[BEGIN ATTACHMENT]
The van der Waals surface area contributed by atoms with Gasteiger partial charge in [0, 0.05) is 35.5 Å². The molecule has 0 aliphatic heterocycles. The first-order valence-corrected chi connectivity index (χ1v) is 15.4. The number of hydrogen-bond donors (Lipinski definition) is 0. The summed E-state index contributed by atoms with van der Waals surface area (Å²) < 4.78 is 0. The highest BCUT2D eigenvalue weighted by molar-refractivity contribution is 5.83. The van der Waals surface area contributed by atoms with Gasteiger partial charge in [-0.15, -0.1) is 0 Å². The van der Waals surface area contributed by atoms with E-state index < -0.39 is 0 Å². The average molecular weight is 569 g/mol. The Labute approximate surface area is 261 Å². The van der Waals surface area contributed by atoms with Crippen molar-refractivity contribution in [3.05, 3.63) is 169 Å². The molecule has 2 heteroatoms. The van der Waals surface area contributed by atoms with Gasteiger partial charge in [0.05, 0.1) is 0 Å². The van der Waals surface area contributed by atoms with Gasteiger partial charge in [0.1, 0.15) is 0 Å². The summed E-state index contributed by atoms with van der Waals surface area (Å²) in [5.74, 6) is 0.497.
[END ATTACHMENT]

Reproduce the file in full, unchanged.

The van der Waals surface area contributed by atoms with Gasteiger partial charge in [0, 0.05) is 35.5 Å². The molecule has 0 aliphatic heterocycles. The first-order valence-corrected chi connectivity index (χ1v) is 15.4. The number of hydrogen-bond donors (Lipinski definition) is 0. The summed E-state index contributed by atoms with van der Waals surface area (Å²) < 4.78 is 0. The highest BCUT2D eigenvalue weighted by molar-refractivity contribution is 5.83. The van der Waals surface area contributed by atoms with Gasteiger partial charge in [-0.15, -0.1) is 0 Å². The van der Waals surface area contributed by atoms with E-state index < -0.39 is 0 Å². The average molecular weight is 569 g/mol. The Labute approximate surface area is 261 Å². The van der Waals surface area contributed by atoms with Crippen molar-refractivity contribution in [3.05, 3.63) is 169 Å². The molecule has 2 heteroatoms. The van der Waals surface area contributed by atoms with Gasteiger partial charge in [0.05, 0.1) is 0 Å². The van der Waals surface area contributed by atoms with Gasteiger partial charge in [0.1, 0.15) is 0 Å². The summed E-state index contributed by atoms with van der Waals surface area (Å²) in [5.74, 6) is 0.497.